Imagine if the tools you needed to beat stress, sleep better and recover faster weren't packaged up in an expensive app or pricey health supplement, but were already innately available - all you had to do was learn to unlock the potential of your primitive mind.
According to Dutch extreme athlete Wim Hof, also known as 'The Iceman', we all have scope to tap into these natural human 'superpowers'.
It's easy to see how Hof got his nickname - he's famous for daredevil acts like climbing Kilimanjaro wearing only shorts and shoes, running a half marathon above the Arctic Circle barefoot, and holding the Guinness World Record for the longest time submerged in an ice bath (one hour, 52 minutes, 42 seconds).
The 61-year-old says he's able to achieve these extreme feats of survival by using what he's termed 'The Wim Hof Method' (wimhofmethod.com) - a three-pillar practice that combines meditation, breathing exercises, and exposure to cold as a means of controlling the body's autonomous response systems.
The method recently gained attention after being featured in the Netflix series The Goop Lab, with Gwyneth Paltrow and her team of 'wellness gurus' discussing the technique, which has amassed Hof over a million followers on Instagram and many more around the world who claim his philosophy to be life-changing.
So what exactly does Hof's approach involve? Here's what you need to know...
What is the Wim Hof Method?
Hof has been practising his methods for decades, setting his first world record for the farthest swim under ice in the year 2000. His technique centres around a trio of basic principles, which Hof believes can help you voluntarily activate your sympathetic nervous system (this is part of the autonomic nervous system involved in the body's 'flight or flight' stress response).
1. Cold therapy
One of the perhaps less appealing aspects of the practice involves exposing yourself to icy cold temperatures. Hof believes this can be done in a variety of ways, like switching to a cold shower in the morning, taking regular ice baths, or safely jumping into cold water at a wild swimming spot, depending on where you live (it's absolutely vital this is only attempted after training, with supervision, never alone and only once you know it's safe).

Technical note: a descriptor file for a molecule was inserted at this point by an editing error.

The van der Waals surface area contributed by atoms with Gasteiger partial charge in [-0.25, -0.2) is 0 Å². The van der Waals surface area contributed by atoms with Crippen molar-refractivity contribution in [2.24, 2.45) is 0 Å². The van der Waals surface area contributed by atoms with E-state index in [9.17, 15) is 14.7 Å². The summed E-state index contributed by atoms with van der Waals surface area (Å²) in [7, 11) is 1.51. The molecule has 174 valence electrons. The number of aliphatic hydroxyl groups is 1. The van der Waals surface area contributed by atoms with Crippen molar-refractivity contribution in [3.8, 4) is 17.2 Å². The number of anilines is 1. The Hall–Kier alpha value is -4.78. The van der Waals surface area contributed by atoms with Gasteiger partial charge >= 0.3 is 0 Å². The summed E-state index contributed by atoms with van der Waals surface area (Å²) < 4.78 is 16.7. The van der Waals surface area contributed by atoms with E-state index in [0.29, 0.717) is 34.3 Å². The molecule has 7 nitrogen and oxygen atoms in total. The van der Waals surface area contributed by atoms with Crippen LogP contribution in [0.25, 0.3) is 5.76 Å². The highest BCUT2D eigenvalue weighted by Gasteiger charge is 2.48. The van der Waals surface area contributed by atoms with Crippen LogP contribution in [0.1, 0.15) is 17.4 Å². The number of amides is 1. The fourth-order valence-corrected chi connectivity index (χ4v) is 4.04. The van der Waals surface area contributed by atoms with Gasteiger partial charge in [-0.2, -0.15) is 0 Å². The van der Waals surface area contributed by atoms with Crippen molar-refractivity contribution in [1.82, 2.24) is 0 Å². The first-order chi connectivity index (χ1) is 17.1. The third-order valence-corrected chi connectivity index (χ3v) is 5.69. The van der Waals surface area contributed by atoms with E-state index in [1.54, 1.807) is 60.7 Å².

The second pillar is breathing techniques, that draw comparisons to Pranayama (yogic breathing) and Tibetan Tummo 'heat' meditation. There are two stages to the practice: the first involves taking 30-40 rapid 'power breaths' where you inhale deeply and exhale quickly (sort of like you're mimicking hyperventilating). The second stage involves taking one deep inhalation, a full exhalation and then holding your breath for around 10 seconds, while squeezing all of your muscles (again, these techniques can be quite advanced and it's best only to attempt after guided training).
The final piece to the jigsaw puzzle in the Wim Hof Method is sticking to the practices. The Iceman also uses third-eye meditation techniques, where the user visualises a third eye on their forehead, to clear the mind and create a focused atmosphere.
"Over time, we as humans have developed a different attitude towards nature and we've forgotten about our inner power. This is the ability of our body to adapt to extreme temperature and survive within our natural environment," Hof writes of his philosophy. "Because we wear clothes and artificially control the temperatures at home and at work, we've greatly reduced the natural stimulation of our bodies, atrophying the age-old mechanisms related to our survival and basic function."
What are the supposed benefits?